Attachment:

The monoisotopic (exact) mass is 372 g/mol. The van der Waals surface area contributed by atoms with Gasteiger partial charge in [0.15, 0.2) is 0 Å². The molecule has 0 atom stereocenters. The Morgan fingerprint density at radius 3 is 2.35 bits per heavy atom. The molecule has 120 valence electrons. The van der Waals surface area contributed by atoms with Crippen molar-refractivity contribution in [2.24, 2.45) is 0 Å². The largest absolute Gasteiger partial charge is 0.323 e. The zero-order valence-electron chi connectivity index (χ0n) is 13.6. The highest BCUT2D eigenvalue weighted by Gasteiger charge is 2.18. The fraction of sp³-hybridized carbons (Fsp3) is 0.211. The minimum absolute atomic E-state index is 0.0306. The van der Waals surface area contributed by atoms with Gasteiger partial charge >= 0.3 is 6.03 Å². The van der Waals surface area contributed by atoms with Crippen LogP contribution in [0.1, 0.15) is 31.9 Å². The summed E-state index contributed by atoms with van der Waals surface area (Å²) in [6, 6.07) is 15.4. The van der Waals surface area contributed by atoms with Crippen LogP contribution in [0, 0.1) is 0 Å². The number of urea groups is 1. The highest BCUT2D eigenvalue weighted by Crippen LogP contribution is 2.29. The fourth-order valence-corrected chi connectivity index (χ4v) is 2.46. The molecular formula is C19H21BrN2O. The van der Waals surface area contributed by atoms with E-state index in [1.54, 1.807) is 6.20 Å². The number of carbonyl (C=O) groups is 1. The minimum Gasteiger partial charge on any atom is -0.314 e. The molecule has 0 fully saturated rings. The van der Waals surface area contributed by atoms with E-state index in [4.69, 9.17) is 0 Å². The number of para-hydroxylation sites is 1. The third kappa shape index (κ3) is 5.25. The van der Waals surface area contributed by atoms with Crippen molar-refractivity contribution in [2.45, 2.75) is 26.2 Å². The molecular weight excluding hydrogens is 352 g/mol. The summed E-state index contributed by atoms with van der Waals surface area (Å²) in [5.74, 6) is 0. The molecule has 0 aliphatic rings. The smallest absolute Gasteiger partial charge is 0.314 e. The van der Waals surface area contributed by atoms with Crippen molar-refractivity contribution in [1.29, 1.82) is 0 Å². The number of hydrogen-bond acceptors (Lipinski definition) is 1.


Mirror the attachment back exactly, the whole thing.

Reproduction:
The monoisotopic (exact) mass is 372 g/mol. The van der Waals surface area contributed by atoms with Gasteiger partial charge in [0.15, 0.2) is 0 Å². The molecule has 0 atom stereocenters. The Morgan fingerprint density at radius 3 is 2.35 bits per heavy atom. The molecule has 120 valence electrons. The van der Waals surface area contributed by atoms with Crippen molar-refractivity contribution in [2.24, 2.45) is 0 Å². The largest absolute Gasteiger partial charge is 0.323 e. The zero-order valence-electron chi connectivity index (χ0n) is 13.6. The highest BCUT2D eigenvalue weighted by Gasteiger charge is 2.18. The fraction of sp³-hybridized carbons (Fsp3) is 0.211. The minimum absolute atomic E-state index is 0.0306. The van der Waals surface area contributed by atoms with Gasteiger partial charge >= 0.3 is 6.03 Å². The van der Waals surface area contributed by atoms with Crippen LogP contribution in [0.1, 0.15) is 31.9 Å². The summed E-state index contributed by atoms with van der Waals surface area (Å²) in [6, 6.07) is 15.4. The van der Waals surface area contributed by atoms with Crippen LogP contribution in [0, 0.1) is 0 Å². The number of urea groups is 1. The highest BCUT2D eigenvalue weighted by Crippen LogP contribution is 2.29. The fourth-order valence-corrected chi connectivity index (χ4v) is 2.46. The molecular formula is C19H21BrN2O. The van der Waals surface area contributed by atoms with E-state index in [1.54, 1.807) is 6.20 Å². The number of carbonyl (C=O) groups is 1. The minimum Gasteiger partial charge on any atom is -0.314 e. The molecule has 0 fully saturated rings. The van der Waals surface area contributed by atoms with E-state index in [4.69, 9.17) is 0 Å². The number of para-hydroxylation sites is 1. The third kappa shape index (κ3) is 5.25. The van der Waals surface area contributed by atoms with Crippen molar-refractivity contribution in [2.45, 2.75) is 26.2 Å². The molecular weight excluding hydrogens is 352 g/mol. The summed E-state index contributed by atoms with van der Waals surface area (Å²) in [5.74, 6) is 0. The molecule has 0 aliphatic rings. The smallest absolute Gasteiger partial charge is 0.314 e. The van der Waals surface area contributed by atoms with Crippen molar-refractivity contribution in [1.29, 1.82) is 0 Å². The number of hydrogen-bond acceptors (Lipinski definition) is 1.